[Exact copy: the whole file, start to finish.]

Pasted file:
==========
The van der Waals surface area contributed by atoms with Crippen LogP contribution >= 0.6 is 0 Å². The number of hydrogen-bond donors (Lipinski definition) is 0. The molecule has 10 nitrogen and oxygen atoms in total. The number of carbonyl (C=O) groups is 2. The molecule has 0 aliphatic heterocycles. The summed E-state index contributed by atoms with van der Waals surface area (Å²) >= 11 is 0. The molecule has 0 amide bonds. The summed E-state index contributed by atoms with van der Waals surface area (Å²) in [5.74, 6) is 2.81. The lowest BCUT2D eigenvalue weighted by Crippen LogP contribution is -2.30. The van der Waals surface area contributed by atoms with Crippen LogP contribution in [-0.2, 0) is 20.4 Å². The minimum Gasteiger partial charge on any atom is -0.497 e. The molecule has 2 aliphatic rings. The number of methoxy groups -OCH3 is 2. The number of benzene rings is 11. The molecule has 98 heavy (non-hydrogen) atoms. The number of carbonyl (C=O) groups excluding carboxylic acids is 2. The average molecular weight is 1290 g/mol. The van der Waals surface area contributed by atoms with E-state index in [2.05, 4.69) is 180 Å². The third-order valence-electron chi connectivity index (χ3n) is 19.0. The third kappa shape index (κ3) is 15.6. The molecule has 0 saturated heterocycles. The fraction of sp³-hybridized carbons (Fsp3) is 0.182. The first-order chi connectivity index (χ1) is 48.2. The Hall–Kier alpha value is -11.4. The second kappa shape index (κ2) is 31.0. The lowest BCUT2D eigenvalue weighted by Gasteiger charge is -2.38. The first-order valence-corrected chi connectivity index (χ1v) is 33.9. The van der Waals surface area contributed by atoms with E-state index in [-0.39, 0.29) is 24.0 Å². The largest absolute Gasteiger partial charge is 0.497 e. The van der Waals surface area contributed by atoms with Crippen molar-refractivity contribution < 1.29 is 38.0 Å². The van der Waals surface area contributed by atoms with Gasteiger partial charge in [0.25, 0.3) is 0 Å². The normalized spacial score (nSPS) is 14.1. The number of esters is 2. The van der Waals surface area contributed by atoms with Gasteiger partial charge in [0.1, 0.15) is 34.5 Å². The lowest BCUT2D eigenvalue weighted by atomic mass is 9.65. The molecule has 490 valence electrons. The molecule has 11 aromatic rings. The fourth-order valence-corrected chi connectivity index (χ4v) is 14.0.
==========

The van der Waals surface area contributed by atoms with Crippen LogP contribution >= 0.6 is 0 Å². The number of hydrogen-bond donors (Lipinski definition) is 0. The molecule has 10 nitrogen and oxygen atoms in total. The number of carbonyl (C=O) groups is 2. The molecule has 0 aliphatic heterocycles. The summed E-state index contributed by atoms with van der Waals surface area (Å²) >= 11 is 0. The molecule has 0 amide bonds. The summed E-state index contributed by atoms with van der Waals surface area (Å²) in [5.74, 6) is 2.81. The lowest BCUT2D eigenvalue weighted by Crippen LogP contribution is -2.30. The van der Waals surface area contributed by atoms with Crippen LogP contribution in [-0.2, 0) is 20.4 Å². The minimum Gasteiger partial charge on any atom is -0.497 e. The molecule has 2 aliphatic rings. The number of methoxy groups -OCH3 is 2. The number of benzene rings is 11. The molecule has 98 heavy (non-hydrogen) atoms. The number of carbonyl (C=O) groups excluding carboxylic acids is 2. The average molecular weight is 1290 g/mol. The van der Waals surface area contributed by atoms with E-state index in [2.05, 4.69) is 180 Å². The third-order valence-electron chi connectivity index (χ3n) is 19.0. The third kappa shape index (κ3) is 15.6. The molecule has 0 saturated heterocycles. The fraction of sp³-hybridized carbons (Fsp3) is 0.182. The first-order chi connectivity index (χ1) is 48.2. The Hall–Kier alpha value is -11.4. The second kappa shape index (κ2) is 31.0. The lowest BCUT2D eigenvalue weighted by Gasteiger charge is -2.38. The first-order valence-corrected chi connectivity index (χ1v) is 33.9. The van der Waals surface area contributed by atoms with E-state index in [-0.39, 0.29) is 24.0 Å². The largest absolute Gasteiger partial charge is 0.497 e. The van der Waals surface area contributed by atoms with Crippen molar-refractivity contribution < 1.29 is 38.0 Å². The van der Waals surface area contributed by atoms with Gasteiger partial charge in [0.25, 0.3) is 0 Å². The normalized spacial score (nSPS) is 14.1. The number of esters is 2. The van der Waals surface area contributed by atoms with Gasteiger partial charge in [0.1, 0.15) is 34.5 Å². The lowest BCUT2D eigenvalue weighted by atomic mass is 9.65. The molecule has 490 valence electrons. The molecule has 11 aromatic rings. The fourth-order valence-corrected chi connectivity index (χ4v) is 14.0.